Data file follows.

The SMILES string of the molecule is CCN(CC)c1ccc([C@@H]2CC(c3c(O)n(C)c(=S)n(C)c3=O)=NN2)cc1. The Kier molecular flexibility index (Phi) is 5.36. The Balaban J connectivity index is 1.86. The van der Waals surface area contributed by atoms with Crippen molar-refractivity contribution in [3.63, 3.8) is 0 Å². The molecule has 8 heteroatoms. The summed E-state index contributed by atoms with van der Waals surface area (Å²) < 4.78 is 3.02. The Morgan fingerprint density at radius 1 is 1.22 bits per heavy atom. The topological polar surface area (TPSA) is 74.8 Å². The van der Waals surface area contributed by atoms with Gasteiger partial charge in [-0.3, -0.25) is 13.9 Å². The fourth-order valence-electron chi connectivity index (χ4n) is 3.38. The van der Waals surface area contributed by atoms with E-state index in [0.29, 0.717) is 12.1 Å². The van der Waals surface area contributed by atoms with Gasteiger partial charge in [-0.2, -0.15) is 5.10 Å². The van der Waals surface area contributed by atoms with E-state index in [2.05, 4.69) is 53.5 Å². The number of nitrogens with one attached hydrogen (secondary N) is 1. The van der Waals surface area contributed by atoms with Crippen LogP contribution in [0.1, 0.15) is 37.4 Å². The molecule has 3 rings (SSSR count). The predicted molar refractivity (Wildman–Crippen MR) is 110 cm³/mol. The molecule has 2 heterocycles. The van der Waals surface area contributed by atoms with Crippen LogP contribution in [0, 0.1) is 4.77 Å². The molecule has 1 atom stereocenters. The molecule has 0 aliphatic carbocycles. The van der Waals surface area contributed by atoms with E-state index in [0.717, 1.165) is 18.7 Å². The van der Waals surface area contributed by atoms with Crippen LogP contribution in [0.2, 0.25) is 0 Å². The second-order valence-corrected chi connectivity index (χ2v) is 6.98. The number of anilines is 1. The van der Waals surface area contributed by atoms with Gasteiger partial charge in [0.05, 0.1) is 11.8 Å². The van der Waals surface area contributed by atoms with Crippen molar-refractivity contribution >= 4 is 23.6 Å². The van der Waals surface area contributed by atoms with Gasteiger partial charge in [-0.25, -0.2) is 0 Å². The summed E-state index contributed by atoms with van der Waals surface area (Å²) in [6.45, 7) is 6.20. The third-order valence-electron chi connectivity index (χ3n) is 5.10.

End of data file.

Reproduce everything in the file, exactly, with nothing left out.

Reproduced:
The SMILES string of the molecule is CCN(CC)c1ccc([C@@H]2CC(c3c(O)n(C)c(=S)n(C)c3=O)=NN2)cc1. The Kier molecular flexibility index (Phi) is 5.36. The Balaban J connectivity index is 1.86. The van der Waals surface area contributed by atoms with Crippen molar-refractivity contribution in [3.63, 3.8) is 0 Å². The molecule has 8 heteroatoms. The summed E-state index contributed by atoms with van der Waals surface area (Å²) < 4.78 is 3.02. The Morgan fingerprint density at radius 1 is 1.22 bits per heavy atom. The topological polar surface area (TPSA) is 74.8 Å². The van der Waals surface area contributed by atoms with Gasteiger partial charge in [-0.3, -0.25) is 13.9 Å². The fourth-order valence-electron chi connectivity index (χ4n) is 3.38. The van der Waals surface area contributed by atoms with E-state index in [0.29, 0.717) is 12.1 Å². The van der Waals surface area contributed by atoms with Gasteiger partial charge in [-0.2, -0.15) is 5.10 Å². The van der Waals surface area contributed by atoms with E-state index in [2.05, 4.69) is 53.5 Å². The number of nitrogens with one attached hydrogen (secondary N) is 1. The van der Waals surface area contributed by atoms with Crippen LogP contribution in [0.1, 0.15) is 37.4 Å². The molecule has 3 rings (SSSR count). The predicted molar refractivity (Wildman–Crippen MR) is 110 cm³/mol. The molecule has 2 heterocycles. The van der Waals surface area contributed by atoms with Crippen LogP contribution in [0, 0.1) is 4.77 Å². The molecule has 1 atom stereocenters. The molecule has 0 aliphatic carbocycles. The van der Waals surface area contributed by atoms with E-state index in [0.717, 1.165) is 18.7 Å². The van der Waals surface area contributed by atoms with Crippen LogP contribution in [0.2, 0.25) is 0 Å². The second-order valence-corrected chi connectivity index (χ2v) is 6.98. The number of anilines is 1. The van der Waals surface area contributed by atoms with Gasteiger partial charge in [0.05, 0.1) is 11.8 Å². The van der Waals surface area contributed by atoms with Crippen molar-refractivity contribution >= 4 is 23.6 Å². The van der Waals surface area contributed by atoms with Gasteiger partial charge in [-0.25, -0.2) is 0 Å². The summed E-state index contributed by atoms with van der Waals surface area (Å²) in [6.45, 7) is 6.20. The third-order valence-electron chi connectivity index (χ3n) is 5.10.